Courtesy of The World Newspaper – Jillian Ward
COOS COUNTY – Students at Southwestern Oregon Community College are on the lookout for both asteroids and micrometeorites.
Dr. Aaron Coyner, associate professor of physics at SWOCC, has students participating in two new projects. The first is Project Stardust, which is searching for micrometeorites in Coos County.
“Meteorites are fragments of space debris that reach the ground and micrometeorites are much smaller,” Coyner explained. “They are essentially microscopic, similar to sand grands but slightly bigger, spherical and made largely of iron, nickel and other (metals)….”
Project Stardust got started when one of Coyner’s students, Ethyn Killinger, entered a program through the local Oregon NASA Space Grant Consortium. The program, SCOAR, is conducting research into micrometeorites in the area to find and classify them.
Coyner, volunteer researcher Krystal Hopper, and three to four students have formed a team to help with the project. One of these students also attends North Bend High School.
“We are creating collectors using designs given to me by a colleague at Oregon Coast Community College … to collect these micrometeorites from storm drains, downspouts and flat rooftops,” Coyner said. “…The experts in the field have said there is one micrometeorite per square meter that hits the planet every year.”
Coyner hopes the team can find these micrometeorites on flat rooftops or those that have been washed into downspouts and then extract them using a specialized magnet. From there, students will analyze them in a lab where the micrometeorites are cleaned up and analyzed under a microscope. They will be compared to ones that have been previously discovered.
“…We’re building this out so it’s a research project for one of my students but is a team effort and may evolve into a citizen science project as we move forward,” Coyner said.
Coyner said that Killinger has done research into the subject and helped identify local sites where the team will begin collecting samples. They plan on starting next week.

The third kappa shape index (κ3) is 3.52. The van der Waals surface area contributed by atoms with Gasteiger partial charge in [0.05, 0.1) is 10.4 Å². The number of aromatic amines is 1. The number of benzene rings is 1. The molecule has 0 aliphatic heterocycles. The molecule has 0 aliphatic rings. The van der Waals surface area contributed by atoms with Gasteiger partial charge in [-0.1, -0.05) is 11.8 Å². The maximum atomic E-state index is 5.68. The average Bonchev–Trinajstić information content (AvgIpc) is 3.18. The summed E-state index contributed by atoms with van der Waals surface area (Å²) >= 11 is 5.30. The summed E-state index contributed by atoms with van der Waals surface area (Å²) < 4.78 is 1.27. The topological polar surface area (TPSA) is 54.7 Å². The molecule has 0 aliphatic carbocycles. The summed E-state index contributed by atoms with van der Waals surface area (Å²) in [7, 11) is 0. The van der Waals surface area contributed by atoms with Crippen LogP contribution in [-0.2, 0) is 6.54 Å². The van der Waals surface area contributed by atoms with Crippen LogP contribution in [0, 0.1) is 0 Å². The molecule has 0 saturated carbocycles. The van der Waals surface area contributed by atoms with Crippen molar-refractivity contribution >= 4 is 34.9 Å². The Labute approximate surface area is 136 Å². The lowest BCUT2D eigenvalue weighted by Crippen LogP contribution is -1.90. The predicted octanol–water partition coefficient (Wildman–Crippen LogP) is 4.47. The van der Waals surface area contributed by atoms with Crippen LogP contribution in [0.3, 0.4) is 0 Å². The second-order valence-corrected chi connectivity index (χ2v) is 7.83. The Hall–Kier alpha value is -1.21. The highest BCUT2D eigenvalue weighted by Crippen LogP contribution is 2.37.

“We expect that our initial findings will be completed by the end of April or the first part of May because (Killinger) has to write a report by the middle of May,” Coyner said.
Looking for asteroids
The second project that Coyner’s students have started working on is the Coastal Oregon Asteroid Search Team. It is an international collaboration known as the International Asteroid Search Campaign run out of a university in Texas.
“We have special software that (the International Asteroid Search Campaign) gave us that allows us to look at images taken by Panstar’s telescope in Hawaii and look through successive frames … for asteroids and other small bodies…,” Coyner said.
The goal is to identify near-earth asteroids that may not have been seen before.
There is a total of 94 teams across the world participating in the project. Coyner said many are in India, with a few from the Middle East and South America. There are only six to seven teams in the United States and “we are one of those teams,” he said.
“(Hopper) and I heard about (the project) when we had gone to a space grant meeting a couple years ago and I had a student interested in doing astronomy data analysis,” he remembered. “I thought it would be a good project to get started but the original idea morphed.”
He turned it into a team project as a way to get students to get experience working with telescope observations and get used to the computer image processing used with the data.
“It struck me as a good learning experience and a good research project to start without having to worry about buying tons of new science equipment,” he said. “It’s something we can do with the computers at SWOCC and that students have themselves.”
In addition, the project fit in well with the current COVID restrictions that have kept students away from in-person classes.
“It’s not something that has to be done physically in a lab,” he said. “You can do this wherever you are.”
So far, he said students have been enjoying it. Though some students are “slightly overwhelmed” as they juggle online school, Coyner said “this is a fun educational break from some of the chaos that has been Zoom classes.”
He asks that if anyone in the area is interested in having the Project Stardust team do micrometeorite collection at their businesses, email him at email@example.com or Hopper at firstname.lastname@example.org. “We’re always grateful for community support,” he said.
To learn more about physics and engineering degrees at Southwestern visit: https://physics.socc.edu/.